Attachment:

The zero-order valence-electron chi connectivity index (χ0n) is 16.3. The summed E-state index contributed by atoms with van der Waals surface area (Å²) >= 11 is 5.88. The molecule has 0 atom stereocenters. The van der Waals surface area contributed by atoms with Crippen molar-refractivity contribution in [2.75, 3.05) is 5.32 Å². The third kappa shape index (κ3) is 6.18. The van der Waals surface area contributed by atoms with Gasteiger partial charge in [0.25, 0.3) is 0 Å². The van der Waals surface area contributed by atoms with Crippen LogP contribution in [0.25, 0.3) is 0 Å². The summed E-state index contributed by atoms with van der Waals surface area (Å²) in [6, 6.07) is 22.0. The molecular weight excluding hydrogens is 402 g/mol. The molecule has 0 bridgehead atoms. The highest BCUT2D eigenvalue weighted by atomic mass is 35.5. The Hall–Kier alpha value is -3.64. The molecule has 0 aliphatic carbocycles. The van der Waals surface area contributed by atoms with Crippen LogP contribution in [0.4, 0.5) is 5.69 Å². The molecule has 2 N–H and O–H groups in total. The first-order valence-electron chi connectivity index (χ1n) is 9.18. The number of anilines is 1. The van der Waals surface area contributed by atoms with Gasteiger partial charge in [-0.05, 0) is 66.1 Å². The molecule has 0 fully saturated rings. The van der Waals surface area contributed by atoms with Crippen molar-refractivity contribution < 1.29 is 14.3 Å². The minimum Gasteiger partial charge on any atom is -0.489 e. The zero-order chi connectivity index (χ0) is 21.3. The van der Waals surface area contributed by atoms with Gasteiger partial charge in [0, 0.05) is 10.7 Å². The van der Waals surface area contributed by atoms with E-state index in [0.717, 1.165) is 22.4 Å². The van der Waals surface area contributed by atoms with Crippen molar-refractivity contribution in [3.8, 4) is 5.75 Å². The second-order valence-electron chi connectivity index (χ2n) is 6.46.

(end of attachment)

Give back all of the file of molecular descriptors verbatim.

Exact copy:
The zero-order valence-electron chi connectivity index (χ0n) is 16.3. The summed E-state index contributed by atoms with van der Waals surface area (Å²) >= 11 is 5.88. The molecule has 0 atom stereocenters. The van der Waals surface area contributed by atoms with Crippen molar-refractivity contribution in [2.75, 3.05) is 5.32 Å². The third kappa shape index (κ3) is 6.18. The van der Waals surface area contributed by atoms with Gasteiger partial charge in [0.25, 0.3) is 0 Å². The van der Waals surface area contributed by atoms with Crippen LogP contribution in [0.25, 0.3) is 0 Å². The summed E-state index contributed by atoms with van der Waals surface area (Å²) in [6, 6.07) is 22.0. The molecular weight excluding hydrogens is 402 g/mol. The molecule has 0 bridgehead atoms. The highest BCUT2D eigenvalue weighted by atomic mass is 35.5. The Hall–Kier alpha value is -3.64. The molecule has 0 aliphatic carbocycles. The van der Waals surface area contributed by atoms with Crippen LogP contribution in [0.4, 0.5) is 5.69 Å². The molecule has 2 N–H and O–H groups in total. The first-order valence-electron chi connectivity index (χ1n) is 9.18. The number of anilines is 1. The van der Waals surface area contributed by atoms with Gasteiger partial charge in [-0.05, 0) is 66.1 Å². The molecule has 0 fully saturated rings. The van der Waals surface area contributed by atoms with Crippen molar-refractivity contribution < 1.29 is 14.3 Å². The minimum Gasteiger partial charge on any atom is -0.489 e. The zero-order chi connectivity index (χ0) is 21.3. The van der Waals surface area contributed by atoms with Gasteiger partial charge in [0, 0.05) is 10.7 Å². The van der Waals surface area contributed by atoms with E-state index in [0.717, 1.165) is 22.4 Å². The van der Waals surface area contributed by atoms with Crippen molar-refractivity contribution in [3.8, 4) is 5.75 Å². The second-order valence-electron chi connectivity index (χ2n) is 6.46.